Microsoft Suggests Ending IE 11 Before It Gets Disabled
Organizations waiting for Microsoft to “permanently disable” the Internet Explorer 11 browser should just end it beforehand, if possible.
The IE 11 browser can be removed by using a Group Policy option called “Disable Internet Explorer 11 as a standalone browser.” This option was described in a Microsoft document dated Aug. 31, 2022, which was cited in this Wednesday Microsoft announcement on the topic.
Microsoft has already dropped product support for IE 11 in certain Windows versions that follow the semiannual channel update model. IE 11 is unsupported as of June 15, 2022 for Windows 10 semiannual channel releases, for instance. Microsoft plans to permanently disable IE 11 for those Windows 10 users via its Windows Update service, but it’ll happen in a phased-approach manner, varying in its timing across organizations.
IE 11 Lives On in IE Mode
Windows 10 long-term servicing channel users, on the other hand, have IE 11 support in the form of an “IE Mode” emulation capability until Jan. 9, 2029. A Microsoft FAQ on the topic includes a table that shows such IE Mode support nuances.
Microsoft’s Wednesday announcement was largely an exhortation toward organizations that they don’t have to wait for Windows Update to remove the IE 11 browser. They can actively end it via Group Policy if they think things won’t break.
The announcement described the Windows Update removal process as instituting a “redirection phase,” where users are directed toward using the Microsoft Edge browser instead of IE 11. This gradual approach is conceived as making things easier for organizations that are stuck on IE 11 technologies.
“Given its gradual nature, the redirection phase is optimal for those organizations who are not entirely confident yet of the state of IE retirement readiness across their estate,” the Wednesday announcement indicated.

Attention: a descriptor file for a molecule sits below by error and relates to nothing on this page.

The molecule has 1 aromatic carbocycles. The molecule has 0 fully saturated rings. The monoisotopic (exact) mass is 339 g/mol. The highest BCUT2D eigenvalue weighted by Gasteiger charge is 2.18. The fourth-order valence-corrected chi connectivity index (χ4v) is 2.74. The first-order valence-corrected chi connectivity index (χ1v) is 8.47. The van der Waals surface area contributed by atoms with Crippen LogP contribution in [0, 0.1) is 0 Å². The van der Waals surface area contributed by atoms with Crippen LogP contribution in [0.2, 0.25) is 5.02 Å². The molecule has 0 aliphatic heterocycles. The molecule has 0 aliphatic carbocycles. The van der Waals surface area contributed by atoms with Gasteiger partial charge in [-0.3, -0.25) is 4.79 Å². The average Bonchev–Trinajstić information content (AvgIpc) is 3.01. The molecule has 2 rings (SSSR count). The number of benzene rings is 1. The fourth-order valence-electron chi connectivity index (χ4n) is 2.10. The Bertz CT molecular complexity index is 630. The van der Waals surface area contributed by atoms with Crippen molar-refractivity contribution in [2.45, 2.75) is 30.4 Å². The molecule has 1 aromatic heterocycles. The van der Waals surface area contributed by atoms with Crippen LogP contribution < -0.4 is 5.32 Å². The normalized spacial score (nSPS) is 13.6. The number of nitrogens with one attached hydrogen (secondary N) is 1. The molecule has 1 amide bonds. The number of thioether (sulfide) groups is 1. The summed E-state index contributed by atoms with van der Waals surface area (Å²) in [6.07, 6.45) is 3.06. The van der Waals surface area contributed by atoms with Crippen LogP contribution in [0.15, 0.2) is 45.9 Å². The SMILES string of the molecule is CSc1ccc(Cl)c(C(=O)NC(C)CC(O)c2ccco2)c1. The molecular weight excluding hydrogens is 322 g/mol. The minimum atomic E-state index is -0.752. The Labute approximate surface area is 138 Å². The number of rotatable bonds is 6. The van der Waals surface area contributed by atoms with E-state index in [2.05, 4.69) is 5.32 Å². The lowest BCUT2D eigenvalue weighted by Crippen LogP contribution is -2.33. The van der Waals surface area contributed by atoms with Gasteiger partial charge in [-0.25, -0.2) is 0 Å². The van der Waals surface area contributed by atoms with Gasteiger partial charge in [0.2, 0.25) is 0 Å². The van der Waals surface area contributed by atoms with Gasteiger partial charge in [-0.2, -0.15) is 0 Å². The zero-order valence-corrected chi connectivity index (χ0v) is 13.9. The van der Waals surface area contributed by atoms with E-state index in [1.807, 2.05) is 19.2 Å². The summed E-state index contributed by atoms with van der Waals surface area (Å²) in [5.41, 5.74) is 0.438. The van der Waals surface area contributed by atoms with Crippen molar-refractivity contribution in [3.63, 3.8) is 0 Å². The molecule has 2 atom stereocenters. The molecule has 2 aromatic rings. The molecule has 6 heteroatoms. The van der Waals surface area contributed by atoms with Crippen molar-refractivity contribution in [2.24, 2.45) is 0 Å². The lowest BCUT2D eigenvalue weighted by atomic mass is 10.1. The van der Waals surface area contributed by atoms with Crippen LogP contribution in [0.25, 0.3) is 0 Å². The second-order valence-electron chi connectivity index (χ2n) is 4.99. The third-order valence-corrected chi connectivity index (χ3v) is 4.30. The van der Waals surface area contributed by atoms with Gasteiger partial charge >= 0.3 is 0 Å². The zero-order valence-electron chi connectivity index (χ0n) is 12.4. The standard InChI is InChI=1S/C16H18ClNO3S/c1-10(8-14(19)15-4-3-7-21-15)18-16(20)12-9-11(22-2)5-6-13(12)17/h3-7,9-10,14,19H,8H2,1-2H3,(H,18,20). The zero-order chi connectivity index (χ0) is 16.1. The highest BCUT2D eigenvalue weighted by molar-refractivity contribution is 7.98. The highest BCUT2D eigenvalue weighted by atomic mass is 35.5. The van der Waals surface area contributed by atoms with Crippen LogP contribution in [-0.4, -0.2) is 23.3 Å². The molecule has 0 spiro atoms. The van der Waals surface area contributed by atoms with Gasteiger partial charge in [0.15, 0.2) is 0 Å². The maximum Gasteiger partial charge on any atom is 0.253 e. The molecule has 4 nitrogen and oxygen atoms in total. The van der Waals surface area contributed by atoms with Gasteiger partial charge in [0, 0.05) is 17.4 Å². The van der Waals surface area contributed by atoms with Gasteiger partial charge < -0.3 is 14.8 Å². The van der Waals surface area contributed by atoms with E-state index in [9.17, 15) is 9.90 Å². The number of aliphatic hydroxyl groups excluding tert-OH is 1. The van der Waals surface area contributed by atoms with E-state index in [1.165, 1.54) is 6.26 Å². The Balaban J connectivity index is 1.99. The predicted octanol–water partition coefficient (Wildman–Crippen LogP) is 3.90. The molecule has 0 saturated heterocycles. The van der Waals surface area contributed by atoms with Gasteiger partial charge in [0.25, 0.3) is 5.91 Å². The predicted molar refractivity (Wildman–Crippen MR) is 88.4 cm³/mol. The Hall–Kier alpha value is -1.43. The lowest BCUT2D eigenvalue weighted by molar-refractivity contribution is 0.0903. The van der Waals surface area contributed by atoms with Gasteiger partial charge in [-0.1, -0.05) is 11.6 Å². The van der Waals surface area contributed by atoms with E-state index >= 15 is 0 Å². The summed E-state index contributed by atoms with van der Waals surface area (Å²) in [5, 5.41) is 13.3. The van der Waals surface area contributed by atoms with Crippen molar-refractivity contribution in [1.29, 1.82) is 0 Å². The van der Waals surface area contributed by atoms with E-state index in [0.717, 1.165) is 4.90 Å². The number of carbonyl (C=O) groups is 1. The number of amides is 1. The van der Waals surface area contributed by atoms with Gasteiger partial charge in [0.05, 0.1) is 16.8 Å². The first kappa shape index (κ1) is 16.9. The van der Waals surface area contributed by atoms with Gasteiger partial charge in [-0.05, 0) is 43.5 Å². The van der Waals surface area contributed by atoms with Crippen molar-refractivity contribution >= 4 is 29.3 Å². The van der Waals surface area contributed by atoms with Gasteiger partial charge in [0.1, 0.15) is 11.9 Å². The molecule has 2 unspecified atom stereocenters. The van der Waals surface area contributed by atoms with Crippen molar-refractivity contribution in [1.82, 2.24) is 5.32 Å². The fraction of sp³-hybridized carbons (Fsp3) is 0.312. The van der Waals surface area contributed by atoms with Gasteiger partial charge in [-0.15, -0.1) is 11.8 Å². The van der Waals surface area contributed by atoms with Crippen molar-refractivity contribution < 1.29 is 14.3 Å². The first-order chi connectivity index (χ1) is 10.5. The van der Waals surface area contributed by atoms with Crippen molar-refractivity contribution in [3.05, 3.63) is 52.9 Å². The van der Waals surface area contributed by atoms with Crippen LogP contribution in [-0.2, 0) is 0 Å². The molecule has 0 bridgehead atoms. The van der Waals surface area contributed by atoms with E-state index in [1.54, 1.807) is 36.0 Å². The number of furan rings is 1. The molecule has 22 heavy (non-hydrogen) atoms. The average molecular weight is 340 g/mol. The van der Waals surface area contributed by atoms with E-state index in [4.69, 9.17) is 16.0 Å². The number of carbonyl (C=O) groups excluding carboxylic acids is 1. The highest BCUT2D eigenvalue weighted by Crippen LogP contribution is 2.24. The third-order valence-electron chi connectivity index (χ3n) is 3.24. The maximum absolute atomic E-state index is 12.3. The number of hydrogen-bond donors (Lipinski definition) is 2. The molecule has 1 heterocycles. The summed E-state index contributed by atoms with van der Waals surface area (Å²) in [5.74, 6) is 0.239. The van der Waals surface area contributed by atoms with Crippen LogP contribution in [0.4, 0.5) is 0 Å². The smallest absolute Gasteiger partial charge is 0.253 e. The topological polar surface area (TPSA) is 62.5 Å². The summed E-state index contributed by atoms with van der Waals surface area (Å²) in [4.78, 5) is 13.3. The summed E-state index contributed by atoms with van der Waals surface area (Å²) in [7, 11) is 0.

The Edge browser can emulate old IE behaviors via Microsoft’s IE Mode capability, if IE Mode has been configured beforehand.
It’s IE Mode support that IT pros need to track if they have a need to maintain the older IE browser technologies. In a slight of hand, Microsoft switched IE support from being based on the Windows OS lifecycle to being based on how long IE Mode is supported per OS. The table in Microsoft’s FAQ is the true guide on gauging such support.
Ditch IE 11 If You Can
Microsoft is “strongly” advising organizations ready to dispense with IE 11 to use the “Disable Internet Explorer 11 as a standalone browser” Group Policy option to get rid of the browser.
Here’s how that advice was phrased:
Instead of waiting for the Windows Update to happen at a future date, we strongly encourage those organizations that have set up IE mode and that feel ready to transition off IE to use the Disable IE Policy to control when and how IE is disabled. We suggest first rolling out the Disable IE Policy to small sets of devices to reduce risk, should there be any hidden pockets of IE dependent sites, and then rolling out to your entire organization once you’ve determined any missed sites. Since many organizations have end of year IT freezes and holiday time off, we recommend applying the Disable IE Policy by November 1, 2022 to avoid surprises and business disruption in case IE dependent websites were missed.
The problems encountered after ditching IE 11 could be very specific and unexpected, though, for organizations.
For instance, one person described having problems adding videos in PowerPoint after disabling IE 11, per this Feb. 9, 2021 Microsoft forum complaint. A Microsoft spokesperson responding to that complaint had suggested back then that “for the purpose of playing videos in PowerPoint, Internet Explorer 11 is required to be on your computer,” adding that there was “no replacement for now.”
Kurt Mackie is senior news producer for 1105 Media’s Converge360 group.